A SWIFT explanation

SWIFT logo displayed on a phone screen with Russian flag in the background.

Jakub Porzycki/NurPhot

You’re probably hearing and reading a lot about SWIFT these days. Those who want stronger sanctions on Russia for invading Ukraine say that the US and Europe should exclude Russia from SWIFT. Others caution against taking a step that is considered a nuclear option (economically speaking!).

So, what is it? SWIFT is the acronym for Society for Worldwide Interbank Financial Telecommunication, a global network for payments between banks. It’s sort of like a gigantic messaging system. Some 11,000 banks, in just about every country in the world, use SWIFT to facilitate money transfers across borders. The system processes roughly 42 million transactions a day.


Who owns SWIFT? The system is run out of Belgium, under the direction of two dozen national central banks, including the US Federal Reserve and the European Central Bank. Its 25-member board of directors currently has a Russian rep. But the Americans are the most influential member country, which in the past has allowed the US to exclude hostile nations like Cuba, Myanmar, North Korea, and Iran.

What happens if Russia is kicked out? It would swing a wrecking ball through the Russian economy and financial system, making it almost impossible for Russians and Russian companies to do electronic business with banks or companies in other countries. Former Finance Minister Alexei Kudrin once estimated that losing access to SWIFT alone would cause Russian GDP to shrink 5%. Crucially, losing SWIFT access could complicate Russia’s ability to take payment for natural gas shipments to Europe. Virtually overnight, the Kremlin would lose its largest gas consumer, and the Europeans would lose their largest source of energy imports. (This is why some Europeans are skittish about booting Russia from SWIFT.)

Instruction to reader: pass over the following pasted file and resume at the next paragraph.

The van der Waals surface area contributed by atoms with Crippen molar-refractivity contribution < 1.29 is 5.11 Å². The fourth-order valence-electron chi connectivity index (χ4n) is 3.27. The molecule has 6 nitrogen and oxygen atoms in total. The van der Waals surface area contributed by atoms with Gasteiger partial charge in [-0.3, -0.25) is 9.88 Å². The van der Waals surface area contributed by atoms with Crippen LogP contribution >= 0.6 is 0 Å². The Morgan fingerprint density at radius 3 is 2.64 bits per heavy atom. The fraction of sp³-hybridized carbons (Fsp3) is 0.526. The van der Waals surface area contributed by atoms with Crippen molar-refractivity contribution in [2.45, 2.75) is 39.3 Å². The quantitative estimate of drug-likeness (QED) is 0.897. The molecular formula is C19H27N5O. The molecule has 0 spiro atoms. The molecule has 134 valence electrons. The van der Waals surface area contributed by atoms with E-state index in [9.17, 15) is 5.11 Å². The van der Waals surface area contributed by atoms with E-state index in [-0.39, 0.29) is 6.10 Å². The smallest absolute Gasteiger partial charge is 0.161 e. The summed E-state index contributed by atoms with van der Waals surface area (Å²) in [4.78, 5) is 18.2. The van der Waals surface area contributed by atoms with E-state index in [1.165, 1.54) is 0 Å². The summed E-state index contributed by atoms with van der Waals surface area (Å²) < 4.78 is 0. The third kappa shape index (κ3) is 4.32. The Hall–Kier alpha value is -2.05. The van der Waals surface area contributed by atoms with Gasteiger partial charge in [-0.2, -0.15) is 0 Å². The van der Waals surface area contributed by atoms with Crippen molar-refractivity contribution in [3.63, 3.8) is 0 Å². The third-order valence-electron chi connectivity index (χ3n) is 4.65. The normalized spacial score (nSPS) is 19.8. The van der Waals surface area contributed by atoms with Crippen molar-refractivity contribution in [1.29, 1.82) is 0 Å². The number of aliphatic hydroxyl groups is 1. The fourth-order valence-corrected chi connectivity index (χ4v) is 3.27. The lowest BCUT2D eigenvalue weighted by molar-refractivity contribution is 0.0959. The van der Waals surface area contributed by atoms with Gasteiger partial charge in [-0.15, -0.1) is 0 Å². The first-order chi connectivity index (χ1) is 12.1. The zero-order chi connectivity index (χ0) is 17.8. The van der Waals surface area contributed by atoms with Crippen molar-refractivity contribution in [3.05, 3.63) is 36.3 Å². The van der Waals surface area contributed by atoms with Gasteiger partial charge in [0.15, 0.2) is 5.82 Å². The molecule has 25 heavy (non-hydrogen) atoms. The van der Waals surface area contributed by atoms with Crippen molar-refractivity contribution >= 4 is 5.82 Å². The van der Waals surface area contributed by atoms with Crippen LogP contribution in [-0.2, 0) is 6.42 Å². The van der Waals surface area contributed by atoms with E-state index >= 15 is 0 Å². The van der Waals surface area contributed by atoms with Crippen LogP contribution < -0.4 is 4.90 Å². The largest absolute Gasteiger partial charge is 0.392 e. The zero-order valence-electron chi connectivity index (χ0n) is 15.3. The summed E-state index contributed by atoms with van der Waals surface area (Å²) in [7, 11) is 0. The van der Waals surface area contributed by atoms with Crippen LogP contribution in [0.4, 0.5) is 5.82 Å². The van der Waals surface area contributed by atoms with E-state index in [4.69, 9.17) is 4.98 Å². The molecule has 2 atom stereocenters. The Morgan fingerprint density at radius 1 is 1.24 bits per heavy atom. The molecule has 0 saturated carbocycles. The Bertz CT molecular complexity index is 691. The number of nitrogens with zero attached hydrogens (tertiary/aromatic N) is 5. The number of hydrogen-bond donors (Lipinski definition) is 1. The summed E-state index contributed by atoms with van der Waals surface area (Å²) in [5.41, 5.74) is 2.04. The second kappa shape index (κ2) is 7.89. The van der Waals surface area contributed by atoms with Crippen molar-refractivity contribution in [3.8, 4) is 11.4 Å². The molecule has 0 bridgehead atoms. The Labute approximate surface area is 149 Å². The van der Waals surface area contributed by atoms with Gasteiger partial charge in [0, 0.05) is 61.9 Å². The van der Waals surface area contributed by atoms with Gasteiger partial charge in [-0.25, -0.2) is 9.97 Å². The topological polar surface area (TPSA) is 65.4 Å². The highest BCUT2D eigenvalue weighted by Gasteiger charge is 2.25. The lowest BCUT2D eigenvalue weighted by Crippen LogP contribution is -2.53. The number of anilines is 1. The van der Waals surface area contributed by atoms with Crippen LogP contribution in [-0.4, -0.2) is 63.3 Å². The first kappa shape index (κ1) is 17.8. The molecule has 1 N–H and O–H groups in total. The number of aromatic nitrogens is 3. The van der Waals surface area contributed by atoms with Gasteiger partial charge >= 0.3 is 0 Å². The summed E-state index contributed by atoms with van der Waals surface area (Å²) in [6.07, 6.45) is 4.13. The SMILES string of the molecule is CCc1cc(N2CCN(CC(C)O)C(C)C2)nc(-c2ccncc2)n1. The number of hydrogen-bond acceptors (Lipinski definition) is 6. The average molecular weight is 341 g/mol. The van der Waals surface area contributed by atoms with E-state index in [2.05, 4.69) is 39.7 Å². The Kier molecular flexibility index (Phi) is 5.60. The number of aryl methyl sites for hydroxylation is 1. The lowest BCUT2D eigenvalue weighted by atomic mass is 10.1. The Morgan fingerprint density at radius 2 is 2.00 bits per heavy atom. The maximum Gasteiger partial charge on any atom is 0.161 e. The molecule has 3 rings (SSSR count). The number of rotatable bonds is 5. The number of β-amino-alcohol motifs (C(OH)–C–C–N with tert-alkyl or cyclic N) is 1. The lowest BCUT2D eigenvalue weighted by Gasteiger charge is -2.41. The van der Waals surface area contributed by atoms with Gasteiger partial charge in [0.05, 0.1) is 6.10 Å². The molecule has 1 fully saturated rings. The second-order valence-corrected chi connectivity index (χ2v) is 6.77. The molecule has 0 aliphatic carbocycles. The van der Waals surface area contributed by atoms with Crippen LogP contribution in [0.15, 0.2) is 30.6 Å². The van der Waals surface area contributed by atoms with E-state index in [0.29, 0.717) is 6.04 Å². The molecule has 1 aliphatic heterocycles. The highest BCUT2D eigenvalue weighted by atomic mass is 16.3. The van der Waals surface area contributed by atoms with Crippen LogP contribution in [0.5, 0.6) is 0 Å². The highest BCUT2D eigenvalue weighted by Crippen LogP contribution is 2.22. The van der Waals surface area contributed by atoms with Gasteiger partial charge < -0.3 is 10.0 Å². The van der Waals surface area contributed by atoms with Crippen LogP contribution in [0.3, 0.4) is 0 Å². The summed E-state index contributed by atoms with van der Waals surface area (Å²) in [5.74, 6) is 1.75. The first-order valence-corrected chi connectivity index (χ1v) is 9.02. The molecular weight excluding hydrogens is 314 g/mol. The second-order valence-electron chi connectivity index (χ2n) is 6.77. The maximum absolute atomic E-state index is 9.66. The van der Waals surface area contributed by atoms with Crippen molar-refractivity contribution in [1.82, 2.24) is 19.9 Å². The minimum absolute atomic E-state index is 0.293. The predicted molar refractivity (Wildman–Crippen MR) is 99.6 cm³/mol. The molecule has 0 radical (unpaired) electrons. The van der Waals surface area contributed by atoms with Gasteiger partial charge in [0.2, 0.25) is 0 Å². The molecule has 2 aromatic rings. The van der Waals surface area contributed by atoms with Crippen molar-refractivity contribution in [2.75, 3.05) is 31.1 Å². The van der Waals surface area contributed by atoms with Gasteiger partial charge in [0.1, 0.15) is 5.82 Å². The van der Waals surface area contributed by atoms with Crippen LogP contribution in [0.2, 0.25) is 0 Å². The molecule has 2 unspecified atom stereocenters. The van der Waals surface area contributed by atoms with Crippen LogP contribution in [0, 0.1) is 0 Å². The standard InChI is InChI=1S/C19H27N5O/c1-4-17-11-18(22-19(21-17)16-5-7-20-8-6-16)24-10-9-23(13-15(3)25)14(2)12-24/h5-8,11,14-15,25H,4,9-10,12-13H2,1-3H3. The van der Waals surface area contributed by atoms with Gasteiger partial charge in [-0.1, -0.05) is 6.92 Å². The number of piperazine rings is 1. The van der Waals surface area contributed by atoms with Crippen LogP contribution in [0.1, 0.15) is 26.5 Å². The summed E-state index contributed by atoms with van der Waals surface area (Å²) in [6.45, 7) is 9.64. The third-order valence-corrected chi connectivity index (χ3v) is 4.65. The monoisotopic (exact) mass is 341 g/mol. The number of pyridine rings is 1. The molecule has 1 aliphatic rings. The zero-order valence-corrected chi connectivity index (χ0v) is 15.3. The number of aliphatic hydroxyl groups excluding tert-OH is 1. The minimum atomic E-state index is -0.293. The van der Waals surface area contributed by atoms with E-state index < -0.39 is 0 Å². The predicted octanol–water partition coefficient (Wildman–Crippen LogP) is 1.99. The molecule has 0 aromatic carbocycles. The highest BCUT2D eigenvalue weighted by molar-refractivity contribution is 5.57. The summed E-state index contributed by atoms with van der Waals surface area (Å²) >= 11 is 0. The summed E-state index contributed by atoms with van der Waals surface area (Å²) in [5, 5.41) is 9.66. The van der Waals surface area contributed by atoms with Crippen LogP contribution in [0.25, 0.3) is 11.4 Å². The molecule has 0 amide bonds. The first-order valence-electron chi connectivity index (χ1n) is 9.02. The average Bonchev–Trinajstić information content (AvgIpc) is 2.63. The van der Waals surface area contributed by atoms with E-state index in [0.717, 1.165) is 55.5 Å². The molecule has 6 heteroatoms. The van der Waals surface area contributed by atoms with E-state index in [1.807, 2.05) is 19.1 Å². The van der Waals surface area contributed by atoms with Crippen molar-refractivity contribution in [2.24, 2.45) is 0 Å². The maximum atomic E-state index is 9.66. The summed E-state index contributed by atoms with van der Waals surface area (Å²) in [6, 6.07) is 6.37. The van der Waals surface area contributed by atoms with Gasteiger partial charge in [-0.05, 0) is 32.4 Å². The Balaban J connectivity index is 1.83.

Does Vladimir Putin have an alternative? Yes, sort of. Russia has its own financial electronic payments system called SFPS. The problem is that SFPS — established in 2014, when the Kremlin feared expulsion from SWIFT for annexing Crimea — has few users and even fewer foreign members. The Russians have been in talks with the Chinese to set up another SWIFT-alternative network, but the project is still at a very early stage.
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